The Spousal Qualified Joint Venture as a Planning Tool

February 13, 2010 | Roger McEowen

 

The Small Business and Work Opportunity Act of 2007 (Act)  included a provision that allows some husband-wife business ventures to elect out of the partnership rules for federal tax purposes as a qualified joint venture (QJV).   While the election will ease the tax reporting requirements for husband-wife joint ventures that can take advantage of the election,  the Act also makes an important change to I.R.C. §1402 as applied to rental real estate activities that can lay a trap for the unwary.  Thus, it is important to consider the situations in which a QJV election may be a good planning move, and when the election should be avoided.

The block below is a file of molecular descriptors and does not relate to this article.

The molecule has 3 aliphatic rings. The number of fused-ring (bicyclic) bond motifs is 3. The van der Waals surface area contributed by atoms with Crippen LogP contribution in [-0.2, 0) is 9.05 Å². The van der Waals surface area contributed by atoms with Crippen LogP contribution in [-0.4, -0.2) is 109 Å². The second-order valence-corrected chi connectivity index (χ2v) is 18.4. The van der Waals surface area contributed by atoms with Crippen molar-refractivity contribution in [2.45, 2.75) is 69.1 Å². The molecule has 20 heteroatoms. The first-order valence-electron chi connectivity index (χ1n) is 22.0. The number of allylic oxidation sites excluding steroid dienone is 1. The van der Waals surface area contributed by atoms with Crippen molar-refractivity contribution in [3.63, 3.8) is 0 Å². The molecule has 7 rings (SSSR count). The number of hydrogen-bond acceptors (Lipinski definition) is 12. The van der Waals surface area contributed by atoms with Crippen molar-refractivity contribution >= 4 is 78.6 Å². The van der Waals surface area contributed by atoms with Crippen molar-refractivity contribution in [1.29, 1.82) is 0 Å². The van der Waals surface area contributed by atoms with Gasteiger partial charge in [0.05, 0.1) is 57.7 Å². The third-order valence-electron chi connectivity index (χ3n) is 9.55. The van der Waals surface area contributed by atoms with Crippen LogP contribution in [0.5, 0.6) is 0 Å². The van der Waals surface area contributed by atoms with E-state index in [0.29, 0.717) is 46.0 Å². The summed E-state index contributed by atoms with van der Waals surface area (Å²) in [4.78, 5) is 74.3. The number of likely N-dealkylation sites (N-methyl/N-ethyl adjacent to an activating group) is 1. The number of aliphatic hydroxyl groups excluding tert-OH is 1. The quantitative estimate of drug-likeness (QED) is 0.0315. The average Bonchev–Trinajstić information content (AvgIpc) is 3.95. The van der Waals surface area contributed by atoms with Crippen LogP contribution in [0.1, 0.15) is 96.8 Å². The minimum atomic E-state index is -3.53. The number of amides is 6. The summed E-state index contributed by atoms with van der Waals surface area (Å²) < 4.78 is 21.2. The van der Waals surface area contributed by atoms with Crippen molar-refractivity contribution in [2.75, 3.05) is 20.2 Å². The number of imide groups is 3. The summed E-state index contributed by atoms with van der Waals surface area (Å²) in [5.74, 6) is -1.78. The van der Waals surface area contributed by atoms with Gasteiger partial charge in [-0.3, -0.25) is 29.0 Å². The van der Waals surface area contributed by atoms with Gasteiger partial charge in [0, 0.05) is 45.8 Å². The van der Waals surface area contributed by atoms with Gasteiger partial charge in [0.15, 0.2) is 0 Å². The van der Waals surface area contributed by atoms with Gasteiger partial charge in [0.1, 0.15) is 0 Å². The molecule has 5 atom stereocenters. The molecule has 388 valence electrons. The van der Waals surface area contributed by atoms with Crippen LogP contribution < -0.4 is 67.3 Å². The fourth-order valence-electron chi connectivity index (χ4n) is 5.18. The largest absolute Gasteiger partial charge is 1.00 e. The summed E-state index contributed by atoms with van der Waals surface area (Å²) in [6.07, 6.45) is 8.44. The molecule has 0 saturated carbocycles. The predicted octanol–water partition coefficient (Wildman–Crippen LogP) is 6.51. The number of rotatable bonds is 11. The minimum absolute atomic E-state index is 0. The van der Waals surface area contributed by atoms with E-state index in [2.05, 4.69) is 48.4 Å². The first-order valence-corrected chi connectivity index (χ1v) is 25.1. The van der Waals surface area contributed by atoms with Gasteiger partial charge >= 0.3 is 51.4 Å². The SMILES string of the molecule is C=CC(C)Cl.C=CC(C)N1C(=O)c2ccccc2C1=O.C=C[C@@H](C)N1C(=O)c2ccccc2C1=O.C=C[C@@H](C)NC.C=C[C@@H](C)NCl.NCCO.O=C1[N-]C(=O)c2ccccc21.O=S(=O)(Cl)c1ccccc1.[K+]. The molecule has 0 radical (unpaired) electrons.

Also, a recent Tax Court case has shed additional light on whether a farm taxpayer can satisfy the USDA’s active engagement test for payment limitation purposes without being engaged in the trade or business of farming for self-employment tax purposes.  That rationale of that case also has implications concerning the use of the QJV election in spousal situations.

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